On some Japanese restaurant menus, you can see oyakodon, a chicken and egg rice dish 日本水果直送. Chicken, egg, green onions, and several other ingredients are simmered together with condiments including soy sauce and then served over rice in a large bowl. Oyakodon may taste slightly sweet due to the mirin. Mirin, which is used for cooking, is a rice wine with a very high sugar content. Eat chicken, beef, pork, or another Japanese dish that tastes sweet, but is not dessert, chances are good that the sweet taste comes from mirin.
While this image of parent and child together on the table in front of you may not resonate with most Westerners, the image seems popular in Japan. You can also find shake oyakodon, which is salmon parent and child, on some menus too. This is salmon and roe, which are served raw, over rice. You can also find cooked salmon served together with raw salmon roe over rice. Some sushi places serve pieces of sushi with salmon and salmon roe together too. They could be combined inside a gunkan, which is how sea urchin and salmon roe are generally served. This could also be a regular piece of salmon on rice, adorned with a few salmon eggs on top.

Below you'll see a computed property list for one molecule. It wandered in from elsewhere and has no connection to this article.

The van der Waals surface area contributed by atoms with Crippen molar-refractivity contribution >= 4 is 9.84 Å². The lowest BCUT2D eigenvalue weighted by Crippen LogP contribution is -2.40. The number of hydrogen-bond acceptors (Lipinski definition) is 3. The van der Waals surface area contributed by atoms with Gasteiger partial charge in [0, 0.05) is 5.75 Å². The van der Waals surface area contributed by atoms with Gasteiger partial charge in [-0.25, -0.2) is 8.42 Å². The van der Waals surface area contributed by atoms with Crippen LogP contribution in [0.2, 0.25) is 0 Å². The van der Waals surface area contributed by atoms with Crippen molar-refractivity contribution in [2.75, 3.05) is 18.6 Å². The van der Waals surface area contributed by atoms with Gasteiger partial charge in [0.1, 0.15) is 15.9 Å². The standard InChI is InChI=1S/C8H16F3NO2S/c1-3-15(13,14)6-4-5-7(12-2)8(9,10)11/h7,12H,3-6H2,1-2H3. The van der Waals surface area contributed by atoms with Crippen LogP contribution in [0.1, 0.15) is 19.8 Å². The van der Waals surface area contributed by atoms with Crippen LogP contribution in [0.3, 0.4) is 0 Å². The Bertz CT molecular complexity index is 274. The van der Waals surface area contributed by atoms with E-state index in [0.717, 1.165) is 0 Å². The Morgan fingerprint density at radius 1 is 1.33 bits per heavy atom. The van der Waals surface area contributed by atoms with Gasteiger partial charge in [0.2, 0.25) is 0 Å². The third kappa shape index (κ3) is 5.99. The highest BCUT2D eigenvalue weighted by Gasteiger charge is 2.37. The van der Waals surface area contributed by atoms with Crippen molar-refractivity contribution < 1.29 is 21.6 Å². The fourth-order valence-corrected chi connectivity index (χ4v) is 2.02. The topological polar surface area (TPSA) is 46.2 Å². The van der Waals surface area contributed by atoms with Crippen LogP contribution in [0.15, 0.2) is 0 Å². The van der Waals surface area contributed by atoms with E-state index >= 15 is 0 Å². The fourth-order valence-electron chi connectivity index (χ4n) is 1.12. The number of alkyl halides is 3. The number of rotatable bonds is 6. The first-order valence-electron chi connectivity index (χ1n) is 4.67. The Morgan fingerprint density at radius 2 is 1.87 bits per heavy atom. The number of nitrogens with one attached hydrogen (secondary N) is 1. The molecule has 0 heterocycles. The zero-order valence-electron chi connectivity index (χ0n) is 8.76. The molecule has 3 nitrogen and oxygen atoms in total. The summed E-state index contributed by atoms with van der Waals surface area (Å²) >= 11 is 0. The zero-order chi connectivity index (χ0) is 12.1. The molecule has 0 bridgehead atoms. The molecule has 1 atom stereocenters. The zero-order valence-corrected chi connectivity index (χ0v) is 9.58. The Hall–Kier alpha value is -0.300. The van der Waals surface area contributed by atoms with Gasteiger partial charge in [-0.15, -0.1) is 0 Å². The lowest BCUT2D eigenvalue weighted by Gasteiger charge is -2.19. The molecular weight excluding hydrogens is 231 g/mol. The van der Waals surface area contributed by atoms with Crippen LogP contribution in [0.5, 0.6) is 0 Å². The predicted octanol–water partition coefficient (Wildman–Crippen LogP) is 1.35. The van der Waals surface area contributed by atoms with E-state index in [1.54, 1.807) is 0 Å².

Many Japanese seem to derive great satisfaction from these combinations of food that can be eaten in many forms. Out for sushi a while ago, my friend Fred saw shirako on the menu. Not knowing what it was, he asked.
The sushi master said that tarako, was the eggs, and shirako was the male part. Fred, knowing that tarako was cod roe, immediately put two and two together, realizing that tarako was cod sperm. Later, he found the term cod milt, which sounded much better, on the Internet. Just as most Americans prefer calamari to octopus, Fred imagined that most Americans would prefer cod milt to cod sperm, or at least be less revolted. Fred thought about this a while, and then ordered one. Now, he can’t even remember what cod sperm tasted like, just that it was neither delicious nor revolting, just another variety of sushi, perhaps a little bit on the slimy side.